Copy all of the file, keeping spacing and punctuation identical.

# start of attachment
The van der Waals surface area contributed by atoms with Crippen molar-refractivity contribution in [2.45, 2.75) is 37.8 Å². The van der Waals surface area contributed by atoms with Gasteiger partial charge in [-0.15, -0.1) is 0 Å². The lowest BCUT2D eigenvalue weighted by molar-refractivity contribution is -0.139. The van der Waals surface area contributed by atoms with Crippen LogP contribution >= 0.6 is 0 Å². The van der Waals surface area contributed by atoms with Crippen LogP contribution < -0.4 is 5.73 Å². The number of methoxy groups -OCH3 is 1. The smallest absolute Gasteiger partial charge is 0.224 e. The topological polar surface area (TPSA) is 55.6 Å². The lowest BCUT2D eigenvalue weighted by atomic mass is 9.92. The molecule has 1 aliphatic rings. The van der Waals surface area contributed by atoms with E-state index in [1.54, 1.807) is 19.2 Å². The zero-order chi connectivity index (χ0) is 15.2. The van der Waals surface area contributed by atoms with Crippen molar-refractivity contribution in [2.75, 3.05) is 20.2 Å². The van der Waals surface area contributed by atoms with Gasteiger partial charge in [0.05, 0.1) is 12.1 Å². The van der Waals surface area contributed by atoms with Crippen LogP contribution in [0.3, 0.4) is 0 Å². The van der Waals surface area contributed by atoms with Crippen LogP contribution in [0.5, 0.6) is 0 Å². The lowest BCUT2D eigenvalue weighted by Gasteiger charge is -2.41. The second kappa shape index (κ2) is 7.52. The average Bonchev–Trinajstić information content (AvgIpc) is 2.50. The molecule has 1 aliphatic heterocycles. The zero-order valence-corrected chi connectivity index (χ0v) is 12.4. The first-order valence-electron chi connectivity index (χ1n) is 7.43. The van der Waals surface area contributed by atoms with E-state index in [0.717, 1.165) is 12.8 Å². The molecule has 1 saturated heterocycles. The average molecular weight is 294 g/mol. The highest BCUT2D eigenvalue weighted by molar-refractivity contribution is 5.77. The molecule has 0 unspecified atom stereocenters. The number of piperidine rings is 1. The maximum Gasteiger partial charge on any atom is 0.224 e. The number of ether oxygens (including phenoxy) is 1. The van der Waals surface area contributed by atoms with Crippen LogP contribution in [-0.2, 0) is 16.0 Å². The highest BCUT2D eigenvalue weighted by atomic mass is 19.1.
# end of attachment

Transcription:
The van der Waals surface area contributed by atoms with Crippen molar-refractivity contribution in [2.45, 2.75) is 37.8 Å². The van der Waals surface area contributed by atoms with Gasteiger partial charge in [-0.15, -0.1) is 0 Å². The lowest BCUT2D eigenvalue weighted by molar-refractivity contribution is -0.139. The van der Waals surface area contributed by atoms with Crippen LogP contribution >= 0.6 is 0 Å². The van der Waals surface area contributed by atoms with Crippen LogP contribution < -0.4 is 5.73 Å². The number of methoxy groups -OCH3 is 1. The smallest absolute Gasteiger partial charge is 0.224 e. The topological polar surface area (TPSA) is 55.6 Å². The lowest BCUT2D eigenvalue weighted by atomic mass is 9.92. The molecule has 1 aliphatic rings. The van der Waals surface area contributed by atoms with E-state index in [1.54, 1.807) is 19.2 Å². The zero-order chi connectivity index (χ0) is 15.2. The van der Waals surface area contributed by atoms with Crippen molar-refractivity contribution in [2.75, 3.05) is 20.2 Å². The van der Waals surface area contributed by atoms with Gasteiger partial charge in [0.05, 0.1) is 12.1 Å². The van der Waals surface area contributed by atoms with Crippen LogP contribution in [0.3, 0.4) is 0 Å². The van der Waals surface area contributed by atoms with Crippen LogP contribution in [0.5, 0.6) is 0 Å². The lowest BCUT2D eigenvalue weighted by Gasteiger charge is -2.41. The second kappa shape index (κ2) is 7.52. The average Bonchev–Trinajstić information content (AvgIpc) is 2.50. The molecule has 1 aliphatic heterocycles. The zero-order valence-corrected chi connectivity index (χ0v) is 12.4. The first-order valence-electron chi connectivity index (χ1n) is 7.43. The van der Waals surface area contributed by atoms with E-state index in [0.717, 1.165) is 12.8 Å². The molecule has 1 saturated heterocycles. The average molecular weight is 294 g/mol. The highest BCUT2D eigenvalue weighted by molar-refractivity contribution is 5.77. The molecule has 0 unspecified atom stereocenters. The number of piperidine rings is 1. The maximum Gasteiger partial charge on any atom is 0.224 e. The number of ether oxygens (including phenoxy) is 1. The van der Waals surface area contributed by atoms with Crippen LogP contribution in [-0.2, 0) is 16.0 Å². The highest BCUT2D eigenvalue weighted by atomic mass is 19.1.